But my point is this - if models can become unstable within a matter of weeks, what is their possible utility in predicting weather trends (or climate) over decadal or multi-decadal timescales? That is the sole reason why I passionately believe that we should not be betting the economic future of our country on the predictions of numerical models, in the absence of any supporting empirical data.

This subject is so important that I am sure that Martin A will wish to come back and speak for himself.

Apr 28, 2012 at 8:07 AM | Unregistered CommenterRoger Longstaff

Dear Richard. I think you are missing the point. I've been involved in contingency planning, and to be honest the level of skill demonstrated in the 3-monthly forecasts is so low as to be useless for contingency planning purposes. The narrative for April-June was for drier than normal, with April the driest of all. The small print came towards the end of the summary,and said basically, "we don't really know". In the event, the UK has received over twice as much rain as the average, which interpolating from the forecast, was probably considered to be a less than 5% eventuality. You are asked to do a job by the Government, it is true, but on present form the MO is taking taxpayer's money under false pretences. It would show far more scientific integrity on the part of the MO if you admitted that at the present state of scientific expertise, you were unable to give a reasonably skilled forecast out to 3 months and row back to the length of time your forecasts show reasonable skill. At the moment, you are merely giving credence to the wags who quipped that the MO's super-duper-new-computer would enable you to get the forecast more wrong more quickly.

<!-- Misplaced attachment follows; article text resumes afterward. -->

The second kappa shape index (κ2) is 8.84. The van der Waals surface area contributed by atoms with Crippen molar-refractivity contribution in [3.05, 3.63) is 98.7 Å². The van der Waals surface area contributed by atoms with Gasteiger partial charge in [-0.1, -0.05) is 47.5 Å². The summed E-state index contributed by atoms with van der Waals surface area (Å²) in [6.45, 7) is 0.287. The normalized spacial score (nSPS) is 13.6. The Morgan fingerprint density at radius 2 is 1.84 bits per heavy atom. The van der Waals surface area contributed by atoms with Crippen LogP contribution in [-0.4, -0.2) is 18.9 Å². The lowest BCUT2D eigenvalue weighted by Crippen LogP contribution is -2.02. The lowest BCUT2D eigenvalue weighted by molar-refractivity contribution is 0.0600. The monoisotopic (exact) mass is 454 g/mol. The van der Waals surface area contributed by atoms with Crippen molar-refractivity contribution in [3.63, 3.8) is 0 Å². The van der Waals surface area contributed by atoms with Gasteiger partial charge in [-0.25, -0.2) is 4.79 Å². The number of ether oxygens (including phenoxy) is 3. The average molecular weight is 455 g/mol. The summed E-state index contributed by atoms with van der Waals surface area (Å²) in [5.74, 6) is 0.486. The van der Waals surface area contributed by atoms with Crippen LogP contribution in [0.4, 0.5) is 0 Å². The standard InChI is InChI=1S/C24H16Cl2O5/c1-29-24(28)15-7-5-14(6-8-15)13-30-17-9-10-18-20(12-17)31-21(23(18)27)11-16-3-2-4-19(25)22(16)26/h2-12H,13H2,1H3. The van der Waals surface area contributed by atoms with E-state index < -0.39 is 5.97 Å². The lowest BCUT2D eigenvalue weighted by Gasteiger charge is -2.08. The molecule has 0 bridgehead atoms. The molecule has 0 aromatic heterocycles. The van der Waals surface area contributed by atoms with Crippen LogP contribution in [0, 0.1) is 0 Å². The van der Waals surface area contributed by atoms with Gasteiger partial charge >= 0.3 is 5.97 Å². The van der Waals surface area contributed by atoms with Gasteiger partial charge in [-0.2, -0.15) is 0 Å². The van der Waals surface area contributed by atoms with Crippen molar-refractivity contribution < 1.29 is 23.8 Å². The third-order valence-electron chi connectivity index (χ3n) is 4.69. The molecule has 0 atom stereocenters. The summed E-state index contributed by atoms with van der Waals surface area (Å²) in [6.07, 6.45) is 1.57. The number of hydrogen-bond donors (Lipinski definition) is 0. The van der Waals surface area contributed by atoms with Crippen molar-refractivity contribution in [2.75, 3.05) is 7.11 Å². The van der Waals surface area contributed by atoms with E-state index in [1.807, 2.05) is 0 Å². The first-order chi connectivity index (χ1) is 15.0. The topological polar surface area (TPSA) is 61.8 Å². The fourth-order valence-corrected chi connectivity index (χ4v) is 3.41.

Apr 28, 2012 at 7:57 AM | Unregistered CommenterGrumpy Old Man


If the skill is so low, it would be better to avoid the ridicule that the Met Office gets (there has been lots of it on the BBC and in the printed media, not just here) and tell the Cabinet Office that you won't give seasonal forecasts. 60% is so near to 50% that you might as well give the cabinet Office a coin and tell them to use that.

On the other hand, the Met Office could advise the Cabinet Office that Piers Corbyn will give much more reliable forecasts at a fraction of the cost.

Apr 28, 2012 at 7:04 AM | Unregistered CommenterPhillip Bratby

Hi Roger Longstaff & Martin A,

I think you're being a bit unfair about the seasonal forecast.

These forecasts are produced at the request of the Cabinet Office in order to help with contingency planning, and although the 'most likely' outcome doesn't always happen, in the long term these are still useful on balance. The notes on the introductory page very clearly say:

Watching brief only, not used to inform immediate action or for committing resources.

This product provides some limited guidance on potential variance from climatology i.e. possible change from what is typical for UK weather.

It is however an emerging and cutting edge area of science and users are encouraged to consult our shorter range and climatological guidance before committing resources or taking action.

These forecasts are not being over-sold to the public - well, not any more anyway, that lesson has been learnt :-) It is a very difficult area, and it would be easy to just not even try because the skill is so low (about 60%) and the reputational risk so high (because folks like you use it for easy criticism!)

Nevertheless, the Met Office is asked to produce guidance on how the weather may be evolving over the coming months, and this is done as well as can be done within the limits of current science - with appropriate caveats being made, making clear that it's all highly uncertain.

I appreciate it's a lot of information and caveats to "wade through" as you say, but that is there to try to make it clear that there is no simple answer and there's a range of possible outcomes.

So, give us a break guys, we're just trying to do the job we've been asked to do :-)



Apr 27, 2012 at 10:48 PM | Registered CommenterRichard Betts